Summer 2021 – Sun Tanning with Caution

Summer is nearly here, as spending time outdoors is a favorite activity for many people. Getting plenty of vitamin D offers a wide range of benefits, whether it’s boosting your mood, helping you fight diseases, or even strengthening your muscles. While sunshine provides numerous benefits, it can also lead to skin cancer if you receive too much.

Types of Skin Cancer

Skin cancer due to sun exposure is highly preventable if you take a few precautions. The three major skin cancer types include melanoma, squamous cell carcinoma, and basal cell carcinoma. Malignant melanoma is the most significant type of skin cancer, as it can easily spread to other areas of the body. However, the majority of skin cancer cases include either squamous cell carcinoma or basal cell carcinoma. Both of these skin cancers are unlikely to spread to other areas if treated early.

Here is an overview of each one of these types of skin cancer.

Basal Cell Skin Cancer

Basal cell carcinoma is diagnosed in over 80% of skin cancer cases each year. Basal cell cancer develops in the lowest portion of the epidermis. Typically, basal cell skin cancer occurs in areas that receive the most exposure from the sun, such as the head or neck. Basal cell skin cancer usually grows slowly, and it’s rare for it to spread to other places in the body. However, it can eventually spread if it’s left untreated, as early detection and treatment is essential with basal cell carcinoma.

Melanoma Skin Cancer

Melanoma is a dangerous skin cancer, as it develops in cells that create melanin, which is also the pigment that gives your skin color. The exact origin of melanoma cancer is unclear, but significant exposure to ultraviolet (UV) radiation from the sun and tanning beds can increase your risk of melanoma cancer. Limiting the amount of exposure to UV radiation is essential in reducing the risk of melanoma. Fortunately, melanoma can often be treated successfully if it’s detected early.

Squamous Cell Skin Cancer

Squamous cell carcinoma is the second most prevalent type of skin cancer, as it’s normally found on places of the skins that’s been exposed to the sun, whether it’s the face, neck, back, ears, or hands. However, squamous cell carcinoma can develop in other locations, as they often grow slowly, and it’s not common for it to spread to other areas.

Skin Cancer Risks

Spending time out in the sun is important in getting enough vitamin D. However, too much time outdoors can lead to sun poisoning, which causes redness, peeling, and scaly skin. It’s recommended that you apply sunscreen on your body if you plan on being outside for more than 20 minutes. Applying sunscreen on your body is especially important if you are sun tanning, as the rays of the sun are very strong between 10 a.m. to 4 p.m. However, sunscreen will eventually wear off, as you need to reapply it every couple of hours while you are outside.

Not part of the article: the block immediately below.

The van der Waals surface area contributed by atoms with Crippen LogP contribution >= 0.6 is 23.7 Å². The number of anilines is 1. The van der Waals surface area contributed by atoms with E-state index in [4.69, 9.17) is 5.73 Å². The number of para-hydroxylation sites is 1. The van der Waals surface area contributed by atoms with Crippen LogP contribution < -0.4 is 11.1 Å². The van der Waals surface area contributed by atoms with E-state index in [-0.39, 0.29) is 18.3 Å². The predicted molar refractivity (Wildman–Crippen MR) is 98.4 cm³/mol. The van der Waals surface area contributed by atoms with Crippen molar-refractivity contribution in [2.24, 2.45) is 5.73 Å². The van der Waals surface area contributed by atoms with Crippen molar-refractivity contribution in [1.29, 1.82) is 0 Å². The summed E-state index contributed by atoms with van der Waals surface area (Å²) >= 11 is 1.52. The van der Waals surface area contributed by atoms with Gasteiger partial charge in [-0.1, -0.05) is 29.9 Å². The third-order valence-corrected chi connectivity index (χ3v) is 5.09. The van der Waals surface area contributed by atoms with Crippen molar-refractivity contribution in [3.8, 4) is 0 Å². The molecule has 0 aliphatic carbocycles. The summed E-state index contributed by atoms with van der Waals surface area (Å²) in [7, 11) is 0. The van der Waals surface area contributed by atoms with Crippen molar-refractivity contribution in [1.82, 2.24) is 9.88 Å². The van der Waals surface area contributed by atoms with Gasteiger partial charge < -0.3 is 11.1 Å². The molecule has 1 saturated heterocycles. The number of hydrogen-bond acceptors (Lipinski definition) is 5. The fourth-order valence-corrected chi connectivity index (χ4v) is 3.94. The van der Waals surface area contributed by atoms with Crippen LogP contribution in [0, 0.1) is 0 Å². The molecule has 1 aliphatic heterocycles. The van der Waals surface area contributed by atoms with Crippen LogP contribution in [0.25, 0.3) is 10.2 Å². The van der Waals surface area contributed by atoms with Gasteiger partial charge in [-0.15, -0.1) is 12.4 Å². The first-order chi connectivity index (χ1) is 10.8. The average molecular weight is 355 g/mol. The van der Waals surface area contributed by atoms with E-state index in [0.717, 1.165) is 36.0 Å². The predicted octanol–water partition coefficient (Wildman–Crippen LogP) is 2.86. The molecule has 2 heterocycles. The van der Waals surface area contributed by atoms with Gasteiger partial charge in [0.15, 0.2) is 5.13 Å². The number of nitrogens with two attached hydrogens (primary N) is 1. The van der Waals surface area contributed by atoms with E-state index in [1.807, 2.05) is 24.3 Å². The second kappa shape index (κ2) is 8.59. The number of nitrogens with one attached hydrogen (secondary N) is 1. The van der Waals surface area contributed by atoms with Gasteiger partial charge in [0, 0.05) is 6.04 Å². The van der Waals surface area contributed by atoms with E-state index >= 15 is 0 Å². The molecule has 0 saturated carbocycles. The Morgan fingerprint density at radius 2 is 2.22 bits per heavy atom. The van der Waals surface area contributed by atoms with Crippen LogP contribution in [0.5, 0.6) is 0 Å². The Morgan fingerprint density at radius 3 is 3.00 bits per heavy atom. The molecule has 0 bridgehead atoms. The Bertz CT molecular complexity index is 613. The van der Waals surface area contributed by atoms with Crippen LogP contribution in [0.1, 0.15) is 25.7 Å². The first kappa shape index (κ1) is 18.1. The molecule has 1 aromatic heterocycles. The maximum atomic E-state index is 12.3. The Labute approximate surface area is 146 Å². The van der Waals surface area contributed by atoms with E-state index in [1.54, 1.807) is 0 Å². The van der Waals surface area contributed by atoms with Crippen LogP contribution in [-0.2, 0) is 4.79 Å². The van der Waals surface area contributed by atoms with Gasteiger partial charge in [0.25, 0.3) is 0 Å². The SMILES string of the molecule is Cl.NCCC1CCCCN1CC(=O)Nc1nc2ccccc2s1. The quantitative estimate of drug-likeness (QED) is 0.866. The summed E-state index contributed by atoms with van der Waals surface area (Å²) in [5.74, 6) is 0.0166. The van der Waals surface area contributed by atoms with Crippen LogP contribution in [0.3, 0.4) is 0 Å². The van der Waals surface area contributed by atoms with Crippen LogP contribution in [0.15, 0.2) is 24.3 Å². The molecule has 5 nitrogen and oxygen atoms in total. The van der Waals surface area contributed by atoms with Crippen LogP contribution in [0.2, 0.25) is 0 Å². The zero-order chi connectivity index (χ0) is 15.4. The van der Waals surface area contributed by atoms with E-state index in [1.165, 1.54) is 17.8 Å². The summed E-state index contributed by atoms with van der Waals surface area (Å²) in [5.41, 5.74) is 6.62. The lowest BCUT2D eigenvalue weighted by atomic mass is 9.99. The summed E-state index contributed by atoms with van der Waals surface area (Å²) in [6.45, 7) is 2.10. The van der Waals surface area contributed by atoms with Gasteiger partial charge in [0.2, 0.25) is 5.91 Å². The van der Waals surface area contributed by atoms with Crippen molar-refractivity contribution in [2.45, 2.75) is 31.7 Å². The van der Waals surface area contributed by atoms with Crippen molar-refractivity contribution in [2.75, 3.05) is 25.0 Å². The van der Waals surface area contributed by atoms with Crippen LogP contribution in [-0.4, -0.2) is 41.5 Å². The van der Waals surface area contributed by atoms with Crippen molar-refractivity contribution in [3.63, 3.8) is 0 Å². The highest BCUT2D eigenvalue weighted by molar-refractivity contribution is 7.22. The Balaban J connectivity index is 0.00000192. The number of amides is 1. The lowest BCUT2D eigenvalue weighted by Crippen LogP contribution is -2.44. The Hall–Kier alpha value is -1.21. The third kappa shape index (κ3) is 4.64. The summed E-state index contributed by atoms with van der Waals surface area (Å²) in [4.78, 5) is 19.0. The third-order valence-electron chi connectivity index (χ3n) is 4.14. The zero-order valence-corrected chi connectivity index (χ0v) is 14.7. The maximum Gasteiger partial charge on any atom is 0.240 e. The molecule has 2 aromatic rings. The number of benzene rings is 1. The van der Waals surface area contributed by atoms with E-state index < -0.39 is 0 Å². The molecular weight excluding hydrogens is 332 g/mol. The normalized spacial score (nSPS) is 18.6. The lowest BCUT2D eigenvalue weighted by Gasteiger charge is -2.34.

How to Decrease Your Chance of Skin Cancer

The risk of skin cancer greatly increases if you spend a lot of time outdoors without any protection. Besides sunscreen, the type of clothing you wear can make a big impact on your risk of sun poisoning. One way you can keep your skin protected is to wear a long-sleeved shirt and pants. Wearing sunglasses and putting on a wide-brimmed hat is also beneficial in reducing your risk of skin cancer. Staying in the shade will also help you stay cool, but that’s not always possible. You also need to take additional precautions near sand or water, as they will reflect the sun rays and cause even more damage to your skin.

Signs of Skin Cancer

Knowing the signs of skin cancer is essential in staying safe. Regularly checking your body is a great way to stay proactive against skin cancer. You may notice a mole that looks different from the rest or a scaly patch of skin. Other signs of skin cancer include redness or dome-shaped growth. Immediately contacting a dermatologist to further investigate these signs is critical in getting the help you need before it potentially gets worse.

Closing Thoughts

Sun tanning is a favorite pastime for many people during the summer, but it also carries an increased risk for skin cancer. Always using plenty of sunscreen, frequently changing positions, and eating lycopene-rich foods can all play a key role in helping you stay safe while enjoying your time in the sun for summer 2021!

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